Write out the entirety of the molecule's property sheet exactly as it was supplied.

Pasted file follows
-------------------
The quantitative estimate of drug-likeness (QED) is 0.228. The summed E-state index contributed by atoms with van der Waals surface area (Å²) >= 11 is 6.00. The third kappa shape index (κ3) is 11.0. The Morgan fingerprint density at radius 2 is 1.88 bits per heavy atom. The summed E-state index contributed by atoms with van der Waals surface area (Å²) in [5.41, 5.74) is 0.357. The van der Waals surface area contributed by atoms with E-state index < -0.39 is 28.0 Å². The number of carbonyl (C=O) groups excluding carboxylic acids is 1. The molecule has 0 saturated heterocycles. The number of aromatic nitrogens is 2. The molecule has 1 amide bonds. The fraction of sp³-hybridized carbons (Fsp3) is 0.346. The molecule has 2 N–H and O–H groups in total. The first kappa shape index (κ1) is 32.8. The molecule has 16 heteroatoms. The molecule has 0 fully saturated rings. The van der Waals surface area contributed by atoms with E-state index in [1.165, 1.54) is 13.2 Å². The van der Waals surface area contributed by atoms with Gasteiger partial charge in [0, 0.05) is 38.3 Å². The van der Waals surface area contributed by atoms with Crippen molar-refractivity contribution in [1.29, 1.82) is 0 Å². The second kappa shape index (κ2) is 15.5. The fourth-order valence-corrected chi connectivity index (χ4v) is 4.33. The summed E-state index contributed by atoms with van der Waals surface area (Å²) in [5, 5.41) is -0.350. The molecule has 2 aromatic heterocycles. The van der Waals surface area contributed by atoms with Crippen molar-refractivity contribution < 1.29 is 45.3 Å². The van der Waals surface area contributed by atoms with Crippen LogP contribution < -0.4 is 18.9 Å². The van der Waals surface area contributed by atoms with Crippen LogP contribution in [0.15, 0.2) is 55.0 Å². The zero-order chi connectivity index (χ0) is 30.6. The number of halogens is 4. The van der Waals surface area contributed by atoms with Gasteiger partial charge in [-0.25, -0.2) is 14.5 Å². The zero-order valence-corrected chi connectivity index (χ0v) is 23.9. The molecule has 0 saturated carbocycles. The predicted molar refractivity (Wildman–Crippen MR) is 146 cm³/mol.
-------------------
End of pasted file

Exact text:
The quantitative estimate of drug-likeness (QED) is 0.228. The summed E-state index contributed by atoms with van der Waals surface area (Å²) >= 11 is 6.00. The third kappa shape index (κ3) is 11.0. The Morgan fingerprint density at radius 2 is 1.88 bits per heavy atom. The summed E-state index contributed by atoms with van der Waals surface area (Å²) in [5.41, 5.74) is 0.357. The van der Waals surface area contributed by atoms with E-state index < -0.39 is 28.0 Å². The number of carbonyl (C=O) groups excluding carboxylic acids is 1. The molecule has 0 saturated heterocycles. The number of aromatic nitrogens is 2. The molecule has 1 amide bonds. The fraction of sp³-hybridized carbons (Fsp3) is 0.346. The molecule has 2 N–H and O–H groups in total. The first kappa shape index (κ1) is 32.8. The molecule has 16 heteroatoms. The molecule has 0 fully saturated rings. The van der Waals surface area contributed by atoms with E-state index in [1.165, 1.54) is 13.2 Å². The van der Waals surface area contributed by atoms with Gasteiger partial charge in [0, 0.05) is 38.3 Å². The van der Waals surface area contributed by atoms with Crippen molar-refractivity contribution in [1.29, 1.82) is 0 Å². The second kappa shape index (κ2) is 15.5. The fourth-order valence-corrected chi connectivity index (χ4v) is 4.33. The summed E-state index contributed by atoms with van der Waals surface area (Å²) in [5, 5.41) is -0.350. The molecule has 2 aromatic heterocycles. The van der Waals surface area contributed by atoms with Crippen molar-refractivity contribution < 1.29 is 45.3 Å². The van der Waals surface area contributed by atoms with Crippen LogP contribution < -0.4 is 18.9 Å². The van der Waals surface area contributed by atoms with Crippen LogP contribution in [0.15, 0.2) is 55.0 Å². The zero-order chi connectivity index (χ0) is 30.6. The number of halogens is 4. The van der Waals surface area contributed by atoms with Gasteiger partial charge in [-0.25, -0.2) is 14.5 Å². The zero-order valence-corrected chi connectivity index (χ0v) is 23.9. The molecule has 0 saturated carbocycles. The predicted molar refractivity (Wildman–Crippen MR) is 146 cm³/mol.